"Over half of our roster is first-year players," Puhalski said. "A good thing for our team is we got a lot of contributions from everyone. I don't care what level you're talking, it's always a nice thing to see.

"Generally with a younger player, you're going to see some more mistakes. But you're also generally going to see some good enthusiasm and energy. We want to maintain that great enthusiasm and maybe just temper a few other things and help them get along to where they need to be."

One thing is certain -- Puhalski is where he wants to be. The Nailers' coach said he is much more comfortable in Wheeling now then when he first took the reins from Patrick. This truly is his club now.

"When you're coming in through halfway through the year, you're generally limited as to the type of players you're able to get or acquire," Puhalski said. "It's harder to recruit when you're in midseason. As a coach coming in, it's always nice to kind of provide your own stamp on how you want things done."

"I like the idea of having things done in a certain way. I think it just leans itself to accountability, not only for myself, but for our players. They need to be responsible for their actions. When you're there at the start, then you have a greater influence on making sure that happens."
-- Greg Puhalski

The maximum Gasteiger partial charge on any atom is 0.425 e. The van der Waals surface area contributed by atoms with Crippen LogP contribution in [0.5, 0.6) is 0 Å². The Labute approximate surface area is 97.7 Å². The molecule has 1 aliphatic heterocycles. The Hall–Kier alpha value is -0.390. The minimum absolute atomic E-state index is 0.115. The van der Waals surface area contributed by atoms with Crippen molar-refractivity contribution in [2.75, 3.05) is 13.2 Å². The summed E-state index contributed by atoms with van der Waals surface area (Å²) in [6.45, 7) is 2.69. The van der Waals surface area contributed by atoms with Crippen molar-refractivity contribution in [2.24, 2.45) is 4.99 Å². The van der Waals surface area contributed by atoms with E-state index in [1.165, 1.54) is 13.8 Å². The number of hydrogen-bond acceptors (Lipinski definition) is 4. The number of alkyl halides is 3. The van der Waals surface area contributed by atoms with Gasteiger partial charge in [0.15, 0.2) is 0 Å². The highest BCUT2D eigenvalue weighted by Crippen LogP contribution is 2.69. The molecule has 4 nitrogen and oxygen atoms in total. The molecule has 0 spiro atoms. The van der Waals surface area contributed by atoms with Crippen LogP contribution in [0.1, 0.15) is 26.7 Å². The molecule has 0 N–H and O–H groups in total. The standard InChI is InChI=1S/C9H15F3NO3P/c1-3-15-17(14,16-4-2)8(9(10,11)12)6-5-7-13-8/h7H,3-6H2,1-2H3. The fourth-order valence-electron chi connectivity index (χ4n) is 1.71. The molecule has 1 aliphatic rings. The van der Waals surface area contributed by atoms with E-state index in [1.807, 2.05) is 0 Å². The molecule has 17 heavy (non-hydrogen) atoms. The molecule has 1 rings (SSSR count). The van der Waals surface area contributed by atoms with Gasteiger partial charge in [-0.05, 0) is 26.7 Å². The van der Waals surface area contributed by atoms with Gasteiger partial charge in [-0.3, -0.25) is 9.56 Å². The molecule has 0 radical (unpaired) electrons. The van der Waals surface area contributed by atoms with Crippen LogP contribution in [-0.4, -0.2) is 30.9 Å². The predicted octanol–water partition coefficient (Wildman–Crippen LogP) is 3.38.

And now that Puhalski has experienced what it's like to take over a team in the midst of its season, he hopes he never has to again.

"I had never taken over a team -- prior to last year -- halfway through the year," Puhalski said. "I like the idea of having things done in a certain way. I think it just leans itself to accountability, not only for myself but for our players. They need to be responsible for their actions. When you're there at the start, then you have a greater influence on making sure that happens."

So far, his players are buying into what he preaches. Puhalski has returned that faith, evidenced by his belief that the Nailers could contend in the North Division all season long.

"I like our hockey club," Puhalski said. "I like the way we work everyday in practice. I believe if we keep our nose to the grindstone, good things will happen."

Around the ECHL -- The Idaho Steelheads acquired forward Justin Bourne from the Reading Royals in exchange for future considerations. Bourne, who had 31 points in 50 games with the Utah Grizzlies last season, is the son of former New York Islanders center Bob Bourne. … The Florida Everblades received forward Ryan Lang from AHL Houston, while defenseman James DeLory was reassigned by the Florida Panthers. … Kevin Colley earned his first professional win as a coach when Utah defeated Idaho in a shootout, 3-2.

Contact Brian Compton at: bcompton@nhl.com.



Quote of the Day

It's pretty crazy, but believe me when I say we didn't draft these players with the mindset we had to because they had good hockey-playing dads. It just turned out that way. But we're certainly glad they're a part of our organization.

— Arizona Coyotes director of amateur scouting Tim Bernhardt regarding the coincidence that six of the organization's top prospects are sons of former NHL players